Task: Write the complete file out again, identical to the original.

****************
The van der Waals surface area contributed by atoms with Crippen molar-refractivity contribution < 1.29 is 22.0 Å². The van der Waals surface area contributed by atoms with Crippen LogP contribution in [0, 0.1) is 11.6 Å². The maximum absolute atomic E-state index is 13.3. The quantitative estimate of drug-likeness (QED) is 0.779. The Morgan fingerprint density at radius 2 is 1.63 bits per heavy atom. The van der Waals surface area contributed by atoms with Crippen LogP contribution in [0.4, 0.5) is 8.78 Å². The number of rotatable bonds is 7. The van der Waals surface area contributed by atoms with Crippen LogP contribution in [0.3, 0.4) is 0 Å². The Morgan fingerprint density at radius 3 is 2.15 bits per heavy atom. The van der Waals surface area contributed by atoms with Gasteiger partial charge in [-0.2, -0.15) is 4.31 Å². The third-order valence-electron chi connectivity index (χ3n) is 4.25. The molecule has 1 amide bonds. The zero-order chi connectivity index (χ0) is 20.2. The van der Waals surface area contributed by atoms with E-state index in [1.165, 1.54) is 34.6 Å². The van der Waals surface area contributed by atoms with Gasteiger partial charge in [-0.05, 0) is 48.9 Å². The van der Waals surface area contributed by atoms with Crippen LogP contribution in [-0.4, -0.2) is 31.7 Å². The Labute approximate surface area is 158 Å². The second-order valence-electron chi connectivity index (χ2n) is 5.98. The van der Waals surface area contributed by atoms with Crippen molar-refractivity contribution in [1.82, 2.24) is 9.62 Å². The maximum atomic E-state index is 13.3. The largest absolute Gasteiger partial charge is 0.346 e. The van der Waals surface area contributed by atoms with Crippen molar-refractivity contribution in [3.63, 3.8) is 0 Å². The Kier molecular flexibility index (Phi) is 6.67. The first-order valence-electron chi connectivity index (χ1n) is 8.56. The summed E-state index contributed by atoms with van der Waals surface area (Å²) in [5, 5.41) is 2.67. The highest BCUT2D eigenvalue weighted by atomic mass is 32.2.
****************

The van der Waals surface area contributed by atoms with Crippen molar-refractivity contribution < 1.29 is 22.0 Å². The van der Waals surface area contributed by atoms with Crippen LogP contribution in [0, 0.1) is 11.6 Å². The maximum absolute atomic E-state index is 13.3. The quantitative estimate of drug-likeness (QED) is 0.779. The Morgan fingerprint density at radius 2 is 1.63 bits per heavy atom. The van der Waals surface area contributed by atoms with Crippen LogP contribution in [0.4, 0.5) is 8.78 Å². The number of rotatable bonds is 7. The van der Waals surface area contributed by atoms with Crippen LogP contribution in [0.3, 0.4) is 0 Å². The Morgan fingerprint density at radius 3 is 2.15 bits per heavy atom. The van der Waals surface area contributed by atoms with Gasteiger partial charge in [-0.2, -0.15) is 4.31 Å². The third-order valence-electron chi connectivity index (χ3n) is 4.25. The molecule has 1 amide bonds. The zero-order chi connectivity index (χ0) is 20.2. The van der Waals surface area contributed by atoms with E-state index in [1.165, 1.54) is 34.6 Å². The van der Waals surface area contributed by atoms with Gasteiger partial charge in [-0.05, 0) is 48.9 Å². The van der Waals surface area contributed by atoms with Crippen LogP contribution in [-0.4, -0.2) is 31.7 Å². The Labute approximate surface area is 158 Å². The second-order valence-electron chi connectivity index (χ2n) is 5.98. The van der Waals surface area contributed by atoms with Crippen molar-refractivity contribution in [1.82, 2.24) is 9.62 Å². The maximum atomic E-state index is 13.3. The largest absolute Gasteiger partial charge is 0.346 e. The van der Waals surface area contributed by atoms with Crippen molar-refractivity contribution in [3.63, 3.8) is 0 Å². The Kier molecular flexibility index (Phi) is 6.67. The first-order valence-electron chi connectivity index (χ1n) is 8.56. The summed E-state index contributed by atoms with van der Waals surface area (Å²) in [5, 5.41) is 2.67. The highest BCUT2D eigenvalue weighted by atomic mass is 32.2.